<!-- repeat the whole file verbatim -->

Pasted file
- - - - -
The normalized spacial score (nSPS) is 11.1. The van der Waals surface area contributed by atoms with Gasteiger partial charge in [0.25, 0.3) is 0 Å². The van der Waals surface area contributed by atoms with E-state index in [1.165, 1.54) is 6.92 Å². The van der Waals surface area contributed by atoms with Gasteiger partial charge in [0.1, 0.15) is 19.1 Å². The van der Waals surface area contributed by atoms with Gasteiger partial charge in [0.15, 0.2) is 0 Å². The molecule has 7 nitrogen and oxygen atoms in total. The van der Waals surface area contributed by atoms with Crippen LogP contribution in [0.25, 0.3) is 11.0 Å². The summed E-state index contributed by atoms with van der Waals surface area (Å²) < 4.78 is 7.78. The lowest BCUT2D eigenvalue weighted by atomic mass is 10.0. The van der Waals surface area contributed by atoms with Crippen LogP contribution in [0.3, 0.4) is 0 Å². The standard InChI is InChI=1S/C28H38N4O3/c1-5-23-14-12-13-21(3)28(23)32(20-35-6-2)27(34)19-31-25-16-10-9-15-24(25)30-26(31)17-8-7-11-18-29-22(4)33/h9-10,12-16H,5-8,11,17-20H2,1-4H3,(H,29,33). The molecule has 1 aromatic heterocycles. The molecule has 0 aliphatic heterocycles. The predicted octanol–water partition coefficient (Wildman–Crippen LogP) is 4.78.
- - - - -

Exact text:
The normalized spacial score (nSPS) is 11.1. The van der Waals surface area contributed by atoms with Gasteiger partial charge in [0.25, 0.3) is 0 Å². The van der Waals surface area contributed by atoms with E-state index in [1.165, 1.54) is 6.92 Å². The van der Waals surface area contributed by atoms with Gasteiger partial charge in [0.1, 0.15) is 19.1 Å². The van der Waals surface area contributed by atoms with Gasteiger partial charge in [0.15, 0.2) is 0 Å². The molecule has 7 nitrogen and oxygen atoms in total. The van der Waals surface area contributed by atoms with Crippen LogP contribution in [0.25, 0.3) is 11.0 Å². The summed E-state index contributed by atoms with van der Waals surface area (Å²) < 4.78 is 7.78. The lowest BCUT2D eigenvalue weighted by atomic mass is 10.0. The van der Waals surface area contributed by atoms with Crippen LogP contribution in [0.3, 0.4) is 0 Å². The standard InChI is InChI=1S/C28H38N4O3/c1-5-23-14-12-13-21(3)28(23)32(20-35-6-2)27(34)19-31-25-16-10-9-15-24(25)30-26(31)17-8-7-11-18-29-22(4)33/h9-10,12-16H,5-8,11,17-20H2,1-4H3,(H,29,33). The molecule has 1 aromatic heterocycles. The molecule has 0 aliphatic heterocycles. The predicted octanol–water partition coefficient (Wildman–Crippen LogP) is 4.78.